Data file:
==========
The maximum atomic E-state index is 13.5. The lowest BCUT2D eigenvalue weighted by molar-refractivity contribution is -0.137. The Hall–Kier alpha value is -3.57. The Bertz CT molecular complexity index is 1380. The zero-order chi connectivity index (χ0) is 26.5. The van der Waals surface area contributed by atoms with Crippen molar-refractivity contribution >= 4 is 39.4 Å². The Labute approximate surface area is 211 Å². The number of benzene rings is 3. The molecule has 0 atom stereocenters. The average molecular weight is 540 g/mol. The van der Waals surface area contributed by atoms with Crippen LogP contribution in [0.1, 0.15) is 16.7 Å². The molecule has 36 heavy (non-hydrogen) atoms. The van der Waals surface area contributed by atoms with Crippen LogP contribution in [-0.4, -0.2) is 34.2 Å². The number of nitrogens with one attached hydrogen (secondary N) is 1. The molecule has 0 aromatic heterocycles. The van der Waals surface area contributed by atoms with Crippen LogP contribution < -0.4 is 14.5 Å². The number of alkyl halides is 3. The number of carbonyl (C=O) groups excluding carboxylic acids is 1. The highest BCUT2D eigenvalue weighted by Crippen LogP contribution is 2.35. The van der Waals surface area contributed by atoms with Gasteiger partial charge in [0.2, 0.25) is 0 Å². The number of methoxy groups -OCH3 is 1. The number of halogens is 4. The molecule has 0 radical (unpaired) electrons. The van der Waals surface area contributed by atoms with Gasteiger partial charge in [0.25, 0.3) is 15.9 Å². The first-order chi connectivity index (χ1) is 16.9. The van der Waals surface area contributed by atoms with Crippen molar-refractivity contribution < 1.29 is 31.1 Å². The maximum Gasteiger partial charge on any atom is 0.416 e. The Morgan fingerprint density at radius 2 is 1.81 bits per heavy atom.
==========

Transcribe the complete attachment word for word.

The maximum atomic E-state index is 13.5. The lowest BCUT2D eigenvalue weighted by molar-refractivity contribution is -0.137. The Hall–Kier alpha value is -3.57. The Bertz CT molecular complexity index is 1380. The zero-order chi connectivity index (χ0) is 26.5. The van der Waals surface area contributed by atoms with Crippen molar-refractivity contribution >= 4 is 39.4 Å². The Labute approximate surface area is 211 Å². The number of benzene rings is 3. The molecule has 0 atom stereocenters. The average molecular weight is 540 g/mol. The van der Waals surface area contributed by atoms with Crippen LogP contribution in [0.1, 0.15) is 16.7 Å². The molecule has 36 heavy (non-hydrogen) atoms. The van der Waals surface area contributed by atoms with Crippen LogP contribution in [-0.4, -0.2) is 34.2 Å². The number of nitrogens with one attached hydrogen (secondary N) is 1. The molecule has 0 aromatic heterocycles. The van der Waals surface area contributed by atoms with Crippen LogP contribution < -0.4 is 14.5 Å². The number of alkyl halides is 3. The number of carbonyl (C=O) groups excluding carboxylic acids is 1. The highest BCUT2D eigenvalue weighted by Crippen LogP contribution is 2.35. The van der Waals surface area contributed by atoms with Gasteiger partial charge in [0.2, 0.25) is 0 Å². The number of methoxy groups -OCH3 is 1. The number of halogens is 4. The molecule has 0 radical (unpaired) electrons. The van der Waals surface area contributed by atoms with Gasteiger partial charge in [0.25, 0.3) is 15.9 Å². The first-order chi connectivity index (χ1) is 16.9. The van der Waals surface area contributed by atoms with Crippen molar-refractivity contribution < 1.29 is 31.1 Å². The maximum Gasteiger partial charge on any atom is 0.416 e. The Morgan fingerprint density at radius 2 is 1.81 bits per heavy atom.